book_top_words <- counts_by_book %>% ungroup() %>% group_by(book) %>% top_n(10) %>% ungroup() ##format the above dataframe for a pretty display with kable formatted_words <- book_top_words %>% group_by(book) %>% transmute(word, simplified, n, word_freq, order = 1:n()) %>% arrange(book, -word_freq) %>% select(-order) ##Set format for kable options(knitr.table.format = "html") knitr::kable(formatted_words) %>% kableExtra::kable_styling(font_size = 15, full_width = T) %>% kableExtra::row_spec(1:10, color = "white", background = "#232528") %>% kableExtra::row_spec(11:20, color = "white", background = "#6A656B") %>% kableExtra::row_spec(21:30, color = "white", background = "#454d4c") %>% kableExtra::row_spec(0, bold = F, color = "black", background = "white") %>% kableExtra::scroll_box(width = "100%", height = "350px")
So far so good – these results are very intuitive. Of course, plotting them can accomplish this in even greater detail. Let’s plot the top 10 words and their respective frequencies from each of these texts, in calligraphy inspired colors!
ink_colors <- rev(c("ivory", "#454d4c", "#6A656B", "#232528")) ggplot(book_top_words, aes(x = reorder(word, word_freq), y = word_freq, fill = book)) + geom_col(show.legend = FALSE) + geom_text(aes(label = pinyin), color = "white", position = position_stack(vjust = 0.5)) + facet_wrap(~book, scales = "free", labeller = labeller(labels)) + coord_flip() + scale_fill_manual(values = ink_colors) + theme_dark(base_family= "HiraKakuProN-W3") + theme(axis.text.x = element_text(color = "#232528", angle = 90)) + theme(axis.text.y = element_text(color = "#232528", size = 15)) + theme(panel.background = element_rect(fill = "#87969B"), plot.background = element_rect(fill = "ivory"), panel.grid.major = element_blank(), panel.grid.minor = element_blank()) + labs(x = NULL, y = NULL) + ggtitle("Word Frequencies") + theme(plot.title = element_text(size = 20, color = "#232528", hjust = 0.5))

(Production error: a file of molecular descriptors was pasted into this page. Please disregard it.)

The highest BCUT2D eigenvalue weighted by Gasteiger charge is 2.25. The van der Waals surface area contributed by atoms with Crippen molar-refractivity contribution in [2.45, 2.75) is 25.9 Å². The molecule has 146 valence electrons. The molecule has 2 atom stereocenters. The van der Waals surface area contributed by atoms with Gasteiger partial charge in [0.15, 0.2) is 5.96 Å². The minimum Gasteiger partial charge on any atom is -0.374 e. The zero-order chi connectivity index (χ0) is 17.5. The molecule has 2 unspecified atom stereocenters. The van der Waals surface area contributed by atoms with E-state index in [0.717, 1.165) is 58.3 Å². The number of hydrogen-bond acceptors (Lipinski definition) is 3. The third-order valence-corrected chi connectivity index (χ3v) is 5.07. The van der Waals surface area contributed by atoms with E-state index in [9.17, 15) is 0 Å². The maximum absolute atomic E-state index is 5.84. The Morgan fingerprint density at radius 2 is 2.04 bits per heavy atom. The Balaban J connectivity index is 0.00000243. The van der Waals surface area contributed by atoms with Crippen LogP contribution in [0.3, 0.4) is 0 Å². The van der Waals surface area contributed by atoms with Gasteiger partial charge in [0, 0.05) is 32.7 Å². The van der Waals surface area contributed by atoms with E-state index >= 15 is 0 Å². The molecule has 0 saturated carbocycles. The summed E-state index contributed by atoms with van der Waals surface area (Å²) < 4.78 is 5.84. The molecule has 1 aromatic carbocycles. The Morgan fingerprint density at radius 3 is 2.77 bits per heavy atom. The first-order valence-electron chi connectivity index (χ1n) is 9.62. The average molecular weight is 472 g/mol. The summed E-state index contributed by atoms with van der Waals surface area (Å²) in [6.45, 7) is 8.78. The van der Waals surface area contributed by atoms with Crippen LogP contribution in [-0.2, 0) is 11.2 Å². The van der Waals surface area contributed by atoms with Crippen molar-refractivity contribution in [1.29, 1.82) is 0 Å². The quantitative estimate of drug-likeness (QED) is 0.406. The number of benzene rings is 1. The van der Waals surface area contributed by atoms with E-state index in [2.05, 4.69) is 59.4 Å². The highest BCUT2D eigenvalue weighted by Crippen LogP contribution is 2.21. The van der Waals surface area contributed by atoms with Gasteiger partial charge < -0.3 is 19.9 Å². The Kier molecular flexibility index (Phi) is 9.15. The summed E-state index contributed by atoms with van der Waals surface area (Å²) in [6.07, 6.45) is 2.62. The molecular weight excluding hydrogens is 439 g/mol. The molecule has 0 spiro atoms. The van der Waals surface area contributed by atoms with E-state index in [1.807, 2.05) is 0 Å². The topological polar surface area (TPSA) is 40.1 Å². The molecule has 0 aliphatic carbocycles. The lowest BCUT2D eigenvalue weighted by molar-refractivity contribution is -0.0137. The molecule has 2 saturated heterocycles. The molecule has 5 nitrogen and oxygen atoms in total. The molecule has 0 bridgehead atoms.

In this post, I…
- Used ctextclassics to download classic Chinese texts
- Split the text into character tokens of 1
- Filtered out common stop words
- Grouped the data by book and word, calculating total words and word frequencies
- Made a (calligraphy inspired) bar plot of the top 10 most frequent words in each text.
These word frequencies are very pleasing!
The Analects has prevalant usage of words such as “Benevolence” (仁), “Gentleman” (君子) and “Confucius” (孔子). (I capitalize these terms to show they are uniquely different from contemporary English equivalents.)
The Zhuangzi, a Taoist text, mentions cosmological concepts such as the Tao(道), morality (德), and evil(邪).
The Mozi seems to have terms that are mostly civic related, such as country (国), citizen (民) and govern（治).
These frequencies do a good job of capturing the context of the works – e.g., regarding the Analects, Benevolence and the Gentleman are often mentioned – one examplary sentence may be:
“君子而不仁者有矣夫。未有小人而仁者也.” My own (shorthand) translation:
Of Gentlemen, there are some who do not possess Benevolence; but of Villians, there is not a single one that possesses it.
In my next post, I would like to either follow the same procedure but with bigrams, and/or apply LDA (Latent Dirichlet Allocation) to see whether chapters can be distinguished from one another.
Although frequent words are very different among texts, I’m not so sure that each book can be completely distinguished from others (There are many shared words – Dao isn’t solely mentioned in Taoist texts, and each text includes civic related concepts related to proper governance, plus, the Mozi is likely authored by different people!)
On that note, to be continued!